In the increasingly competitive world of journalism, it takes more than just a well-worded cover letter to stand out in a sea of qualified applicants.
In a recent blog post, Poynter's Mallary Jean Tenore offers some tips for journalists on the job market. Here are IJNet's three picks:
Build an online portfolio
"When applying for jobs, it’s helpful to have an online portfolio that you can share with editors," Tenore writes. The site--which can be built using tools like WordPress and Pressfolios--should include a bio, resume, clips, links to social networking accounts and contact information. A blog is optional, but can show employers that you possess writing skills in the absence of editing.
Do your homework
It's important to research news organizations for whom you want to work, Tenore says. This includes their print editions (if they have them), websites, social media accounts and general coverage. This allows you to determine if it's the right fit, and to appear knowledgeable in your cover letter and interview. "If you see coverage gaps, write them down and determine how you could help fill them. If there’s an opportune time, mention them during your interview (and make sure to note what the news organization does well, too)," Tenore writes.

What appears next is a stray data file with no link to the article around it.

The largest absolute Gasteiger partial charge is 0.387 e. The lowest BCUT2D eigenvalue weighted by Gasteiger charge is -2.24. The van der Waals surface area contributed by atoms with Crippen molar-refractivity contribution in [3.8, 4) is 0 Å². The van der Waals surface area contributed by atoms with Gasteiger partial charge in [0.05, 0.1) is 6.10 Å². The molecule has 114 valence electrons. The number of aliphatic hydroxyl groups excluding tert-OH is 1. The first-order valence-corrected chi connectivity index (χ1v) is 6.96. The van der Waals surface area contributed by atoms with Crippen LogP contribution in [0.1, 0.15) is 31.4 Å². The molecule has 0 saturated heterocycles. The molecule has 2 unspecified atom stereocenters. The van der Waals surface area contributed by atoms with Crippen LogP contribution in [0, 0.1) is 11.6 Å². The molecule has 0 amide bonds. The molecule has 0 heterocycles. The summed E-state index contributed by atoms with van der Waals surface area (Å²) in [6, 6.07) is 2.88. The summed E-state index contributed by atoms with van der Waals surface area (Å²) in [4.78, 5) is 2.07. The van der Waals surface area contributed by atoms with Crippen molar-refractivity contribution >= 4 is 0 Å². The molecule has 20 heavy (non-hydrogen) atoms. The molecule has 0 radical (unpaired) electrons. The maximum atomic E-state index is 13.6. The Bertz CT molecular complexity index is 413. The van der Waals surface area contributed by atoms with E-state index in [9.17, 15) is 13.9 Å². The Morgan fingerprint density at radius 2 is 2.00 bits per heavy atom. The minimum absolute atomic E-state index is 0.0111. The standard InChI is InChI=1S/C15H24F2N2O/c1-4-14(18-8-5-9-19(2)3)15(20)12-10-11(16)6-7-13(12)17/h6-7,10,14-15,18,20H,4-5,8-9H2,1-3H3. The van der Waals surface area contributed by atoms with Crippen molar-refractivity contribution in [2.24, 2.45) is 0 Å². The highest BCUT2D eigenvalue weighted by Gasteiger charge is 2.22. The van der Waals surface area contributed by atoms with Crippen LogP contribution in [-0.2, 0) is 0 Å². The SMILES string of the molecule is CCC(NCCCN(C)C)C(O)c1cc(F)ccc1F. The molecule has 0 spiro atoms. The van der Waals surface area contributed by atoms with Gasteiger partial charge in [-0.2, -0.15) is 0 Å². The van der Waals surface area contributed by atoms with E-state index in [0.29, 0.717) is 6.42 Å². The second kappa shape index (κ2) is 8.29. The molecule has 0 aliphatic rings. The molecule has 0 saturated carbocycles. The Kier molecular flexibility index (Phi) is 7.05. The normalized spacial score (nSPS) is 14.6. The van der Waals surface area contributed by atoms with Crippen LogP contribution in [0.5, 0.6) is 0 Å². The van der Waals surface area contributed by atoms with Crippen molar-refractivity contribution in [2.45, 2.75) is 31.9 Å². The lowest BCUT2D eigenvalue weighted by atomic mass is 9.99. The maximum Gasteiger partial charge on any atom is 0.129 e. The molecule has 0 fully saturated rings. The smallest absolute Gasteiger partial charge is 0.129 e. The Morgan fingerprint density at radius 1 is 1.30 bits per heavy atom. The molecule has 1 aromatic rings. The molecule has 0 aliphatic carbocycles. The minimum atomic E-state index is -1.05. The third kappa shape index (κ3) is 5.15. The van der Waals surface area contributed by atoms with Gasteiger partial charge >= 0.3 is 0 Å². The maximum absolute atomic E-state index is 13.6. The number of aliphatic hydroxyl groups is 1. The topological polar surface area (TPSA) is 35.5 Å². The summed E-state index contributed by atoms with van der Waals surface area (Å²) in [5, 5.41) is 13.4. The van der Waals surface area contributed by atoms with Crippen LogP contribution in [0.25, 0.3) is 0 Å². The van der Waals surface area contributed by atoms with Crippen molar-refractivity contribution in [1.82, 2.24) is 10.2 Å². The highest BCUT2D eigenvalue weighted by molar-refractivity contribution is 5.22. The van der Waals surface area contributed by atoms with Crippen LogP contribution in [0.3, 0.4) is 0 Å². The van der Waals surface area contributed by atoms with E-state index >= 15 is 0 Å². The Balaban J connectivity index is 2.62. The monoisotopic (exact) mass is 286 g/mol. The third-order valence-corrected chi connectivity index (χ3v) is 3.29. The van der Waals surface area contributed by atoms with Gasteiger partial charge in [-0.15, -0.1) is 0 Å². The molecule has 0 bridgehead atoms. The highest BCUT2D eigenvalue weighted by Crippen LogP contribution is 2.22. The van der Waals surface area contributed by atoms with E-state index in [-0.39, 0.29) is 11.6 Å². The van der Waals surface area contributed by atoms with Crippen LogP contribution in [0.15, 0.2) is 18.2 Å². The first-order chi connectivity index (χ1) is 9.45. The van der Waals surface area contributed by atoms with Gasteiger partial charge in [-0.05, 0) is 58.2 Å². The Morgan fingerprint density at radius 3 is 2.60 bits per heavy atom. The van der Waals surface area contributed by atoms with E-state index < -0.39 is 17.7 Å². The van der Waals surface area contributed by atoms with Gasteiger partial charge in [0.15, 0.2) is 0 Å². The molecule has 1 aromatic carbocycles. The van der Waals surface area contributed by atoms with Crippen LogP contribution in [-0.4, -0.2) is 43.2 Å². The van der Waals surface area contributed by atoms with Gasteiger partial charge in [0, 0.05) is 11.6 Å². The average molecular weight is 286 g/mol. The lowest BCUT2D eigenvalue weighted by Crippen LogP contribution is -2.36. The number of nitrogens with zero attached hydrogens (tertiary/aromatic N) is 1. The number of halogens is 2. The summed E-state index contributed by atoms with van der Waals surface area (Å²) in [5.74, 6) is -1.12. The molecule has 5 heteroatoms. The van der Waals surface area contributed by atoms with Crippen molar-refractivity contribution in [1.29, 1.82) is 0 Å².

Make the most out of interviews
If you do get an interview, think of it more as an in-depth conversation rather than an interrogation. Tenore quotes a Poynter piece by NPR's Matt Thompson, in which he writes, "With the interview, I’m not merely trying to unlock the bits of knowledge in your head, and I’m certainly not trying to see how well you anticipate the answers locked in my head. I am trying to assess how you think, what you’re passionate about, how we gel as colleagues.” To remain engaged, interviewees should have some questions ready for the editor(s) doing the interviews, Tenore said.
Read more here.
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Photo courtesy of KatieKrueger under a Creative Commons license.